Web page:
A new research has highlighted on the fact that children who feel that they don't get to spend sufficient time with their fathers are more likely to become bullies.
"Our behavior is driven by our perception of our world, so if children feel they are not getting enough time and attention from parents then those feelings have to go somewhere and it appears in interaction with their peers," said Vanderbilt University sociologist Andre Christie-Mizell.
His study looked at two questions - "What is the relationship between the number of hours parents work and adolescent bullying behavior?" and "What is the relationship between bullying behavior and youth's perceptions of the amount of time their parents spend with them?"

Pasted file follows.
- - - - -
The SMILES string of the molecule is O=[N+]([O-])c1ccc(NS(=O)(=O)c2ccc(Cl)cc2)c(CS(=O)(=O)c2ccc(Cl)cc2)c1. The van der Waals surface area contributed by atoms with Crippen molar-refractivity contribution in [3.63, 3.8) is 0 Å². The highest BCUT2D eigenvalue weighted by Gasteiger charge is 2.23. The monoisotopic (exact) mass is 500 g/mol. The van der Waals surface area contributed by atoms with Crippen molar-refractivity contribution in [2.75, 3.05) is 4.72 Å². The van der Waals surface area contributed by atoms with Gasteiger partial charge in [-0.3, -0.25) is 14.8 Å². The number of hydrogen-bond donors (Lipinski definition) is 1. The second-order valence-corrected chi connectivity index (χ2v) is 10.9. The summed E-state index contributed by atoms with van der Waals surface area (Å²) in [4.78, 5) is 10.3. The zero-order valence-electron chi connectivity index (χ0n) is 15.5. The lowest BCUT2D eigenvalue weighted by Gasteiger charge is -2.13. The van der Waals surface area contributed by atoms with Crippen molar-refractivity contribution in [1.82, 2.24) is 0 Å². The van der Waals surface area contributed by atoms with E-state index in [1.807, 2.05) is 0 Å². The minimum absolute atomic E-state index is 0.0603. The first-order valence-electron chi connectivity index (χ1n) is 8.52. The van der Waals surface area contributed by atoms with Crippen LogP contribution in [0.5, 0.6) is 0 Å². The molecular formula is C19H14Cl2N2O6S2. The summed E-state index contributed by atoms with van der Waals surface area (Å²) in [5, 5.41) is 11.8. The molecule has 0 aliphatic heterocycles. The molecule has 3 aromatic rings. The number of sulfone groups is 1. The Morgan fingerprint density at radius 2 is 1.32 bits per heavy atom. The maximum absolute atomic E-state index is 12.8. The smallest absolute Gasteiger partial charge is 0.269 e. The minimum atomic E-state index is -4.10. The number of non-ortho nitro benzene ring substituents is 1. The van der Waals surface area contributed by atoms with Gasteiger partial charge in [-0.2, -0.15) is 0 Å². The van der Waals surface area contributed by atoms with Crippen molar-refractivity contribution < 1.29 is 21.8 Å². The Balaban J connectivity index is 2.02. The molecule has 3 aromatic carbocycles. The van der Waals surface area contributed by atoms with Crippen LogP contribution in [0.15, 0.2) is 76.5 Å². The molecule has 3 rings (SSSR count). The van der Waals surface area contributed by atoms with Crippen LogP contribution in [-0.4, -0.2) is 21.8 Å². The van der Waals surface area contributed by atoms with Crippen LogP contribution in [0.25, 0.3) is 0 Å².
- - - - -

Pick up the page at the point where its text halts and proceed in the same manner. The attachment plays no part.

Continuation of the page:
What Christie-Mizell found is that it was children's perception of how much time they spent with their fathers that had the most impact on bullying behavior.
Christie-Mizell studied the behavior and perceptions of 687 children who were 10 to 14 years old and living in two-parent homes in 2000. He measured their bullying behavior using a scale based on the Behavior Problem Index (BPI), a 28-item scale designed to assess typical childhood behavior syndromes. He also looked at their parents' work hours, with about 40 percent of the mothers and 47 percent of their spouses/partners working full-time - on average 35 to 40 hours per week - and 15 percent of mothers and 50 percent of their spouses/partners working overtime - more than 40 hours per week.
The study has been published in the journal Youth and Society.